Under certain circumstances, a possessor of land is subject to liability to licensees for injuries caused by the possessor’s failure to exercise reasonable care for their safety The licensee must show that (1) the possessor should have expected that the licensee would not discover the danger and (2) the licensee did not know or have reason to know of the danger. As a result, hidden dangers subject the possessor to liability to licensees, but open dangers do not.
Again, a trespasser is someone who enters the land of another without any right or who goes beyond the rights or privileges granted by license or invitation. As a general rule, the owner’s duty is to refrain from willfully or wantonly injuring the trespasser. However, under certain circumstances, foreseeable trespassers may be entitled to greater protection. For example, an attractive nuisance, such as an unfenced swimming pool, may subject the owner to liability if a child from the neighborhood wanders in and drowns. It is foreseeable that this might happen. Therefore, the possessor must even protect trespassers from harm in this kind of case.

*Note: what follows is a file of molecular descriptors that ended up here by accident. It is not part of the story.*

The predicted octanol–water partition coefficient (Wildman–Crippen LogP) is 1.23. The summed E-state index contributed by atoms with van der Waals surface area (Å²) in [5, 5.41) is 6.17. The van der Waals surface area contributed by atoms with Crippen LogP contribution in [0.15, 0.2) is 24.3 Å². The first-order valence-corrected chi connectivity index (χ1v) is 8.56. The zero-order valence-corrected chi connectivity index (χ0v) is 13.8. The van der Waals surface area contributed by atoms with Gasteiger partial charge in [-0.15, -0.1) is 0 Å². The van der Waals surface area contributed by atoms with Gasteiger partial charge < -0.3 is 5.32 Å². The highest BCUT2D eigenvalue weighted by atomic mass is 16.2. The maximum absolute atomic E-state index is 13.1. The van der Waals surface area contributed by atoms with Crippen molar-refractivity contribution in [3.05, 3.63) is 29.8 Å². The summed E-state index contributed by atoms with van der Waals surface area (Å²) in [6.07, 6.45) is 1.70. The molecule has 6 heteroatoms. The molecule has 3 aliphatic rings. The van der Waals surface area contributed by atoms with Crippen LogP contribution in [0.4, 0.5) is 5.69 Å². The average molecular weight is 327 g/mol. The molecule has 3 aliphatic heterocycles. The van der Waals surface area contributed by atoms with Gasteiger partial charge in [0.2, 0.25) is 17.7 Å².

A common issue in these cases is the victim’s failure to be careful. This is called comparative negligence. See Chapter 11 for additional exploration of this topic. Defendants argue that the claimant should have seen the hazard and avoided it. Although this argument often reduces the total amount of compensation received, it usually does not defeat the claim outright. There may be valid reasons why the hazard was not seen. For example, when a customer slips on grapes in a grocery store, the customer’s attention may have been drawn by a catchy advertisement or display. This is a reasonable explanation that, if believed, should enable your client to receive compensation.
In premises liability cases, often there is coverage for medical bills. This is called med-pay. It operates under no-fault principles. For example, if a client slips on a sidewalk and is injured, the homeowner’s policy, if it contains a med-pay provision, will pay the medical bills even if the homeowner was not at fault. The med-pay limit is usually $5,000.00. It is important to ask about this coverage. The claims adjuster is unlikely to tell you about it unless you ask. Med-pay is especially important in cases where the client has no health insurance. Med-pay will make getting medical treatment and diagnostic testing much easier.
Sometimes the insurer will send the med-pay check directly to the doctors. Sometimes they send it to the lawyer. I prefer the latter as it allows me to distribute these funds in a way that is most advantageous to my client. I prefer to send it to a medical provider from whom the client will continue to seek treatment, rather than to one who the client will not see again (e.g. the emergency room hospital).